Dental Health and Heart Health
Dental health, heart health, and emotional health are all interconnected. Though it may not seem like your teeth have an affect on how your heart is functioning, some research has shown that it can. But how? We at Prescott Dentistry would love to bring you a deeper understanding of your dental services and how they have a bigger impact on your body than you may realize. We not only focus on cosmetic dentistry to help you aesthetically, but also to improve the overall mental, emotional, and physical health of your body. One area we focus on, your smile, can affect much more than you may realize.
Teeth and Heart Connection
Research done by cardiologists and periodontists suggests that there is evidence to indicate that better oral health may relate to better heart health. The key word to focus on is may. While there are some connections that can be made, it cannot be stated as a full fact that oral health relates to heart health quite yet.
This correlation/connection may be based upon how one takes care of themselves. If a person is ensuring they have a good oral hygiene routine, it can help them have a good overall health routine, as well. If they are continually flossing, brushing their teeth, and keeping up on good oral health, they are more likely to be caring for their overall physical health through eating well and exercising. Positive care for one’s body benefits heart health along with oral health.
The research conducted by several different researchers from the cardiologist perspective and the periodontist perspective have inconclusive results. The data that was studied has found some evidence to show the link between heart disease and gum disease but not anything that can be generalized and stated as fact. A couple conclusive finds include:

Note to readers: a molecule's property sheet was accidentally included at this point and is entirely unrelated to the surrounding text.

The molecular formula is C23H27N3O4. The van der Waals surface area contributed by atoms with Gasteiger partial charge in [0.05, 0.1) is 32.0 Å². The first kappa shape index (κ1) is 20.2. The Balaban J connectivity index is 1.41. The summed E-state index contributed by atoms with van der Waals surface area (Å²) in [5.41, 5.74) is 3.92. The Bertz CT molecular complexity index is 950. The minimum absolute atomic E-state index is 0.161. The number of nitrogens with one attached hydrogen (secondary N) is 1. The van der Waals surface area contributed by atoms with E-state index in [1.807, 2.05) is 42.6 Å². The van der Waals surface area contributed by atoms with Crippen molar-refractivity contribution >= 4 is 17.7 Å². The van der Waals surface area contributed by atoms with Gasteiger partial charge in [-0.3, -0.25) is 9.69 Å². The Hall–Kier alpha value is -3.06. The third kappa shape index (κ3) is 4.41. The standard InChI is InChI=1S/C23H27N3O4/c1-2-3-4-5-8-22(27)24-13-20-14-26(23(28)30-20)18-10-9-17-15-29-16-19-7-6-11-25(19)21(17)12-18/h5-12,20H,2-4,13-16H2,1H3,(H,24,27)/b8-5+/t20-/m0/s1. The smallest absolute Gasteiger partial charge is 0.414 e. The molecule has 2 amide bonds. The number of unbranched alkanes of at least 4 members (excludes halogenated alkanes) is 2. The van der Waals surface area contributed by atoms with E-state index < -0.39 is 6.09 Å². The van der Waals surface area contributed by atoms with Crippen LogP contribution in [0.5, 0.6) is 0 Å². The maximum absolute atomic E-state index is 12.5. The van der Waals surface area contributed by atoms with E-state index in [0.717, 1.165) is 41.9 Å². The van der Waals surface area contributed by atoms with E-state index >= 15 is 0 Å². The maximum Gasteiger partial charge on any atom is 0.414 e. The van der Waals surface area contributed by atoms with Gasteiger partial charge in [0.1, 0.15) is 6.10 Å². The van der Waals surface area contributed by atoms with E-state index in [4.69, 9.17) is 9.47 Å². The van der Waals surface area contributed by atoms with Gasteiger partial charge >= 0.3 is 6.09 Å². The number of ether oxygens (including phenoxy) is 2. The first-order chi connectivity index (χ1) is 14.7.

- In gum disease, as well as heart disease, the same inflammatory protein is measured in both instances. It is called the C-reactive protein, which causes inflammation in the whole body in which is assessed for the two diseases.
- The bacteria found in gum disease was also found in blood vessels in heart disease. This similarity in the bacteria for the two diseases could show some correlation, but nothing conclusive.
While there are some similarities and possibly some connection between your oral health and heart health, there isn’t any solid evidence to affirm this as of yet.
While taking care of one may not affect the other, there is still wisdom in taking care of both. Physicians and dentists should be working together to ensure that their patients understand the risks of heart and gum disease. Patients with gum disease should also be aware of the chance for increased heart disease due to the same bacteria and inflammation being found in the body. Prescott Dentistry cares not only about biomimetic dentistry and oral health but also your overall heart health. Contact us today for an appointment!
Images used under creative commons license – commercial use (7/25/2017) Helga Weber (Flickr)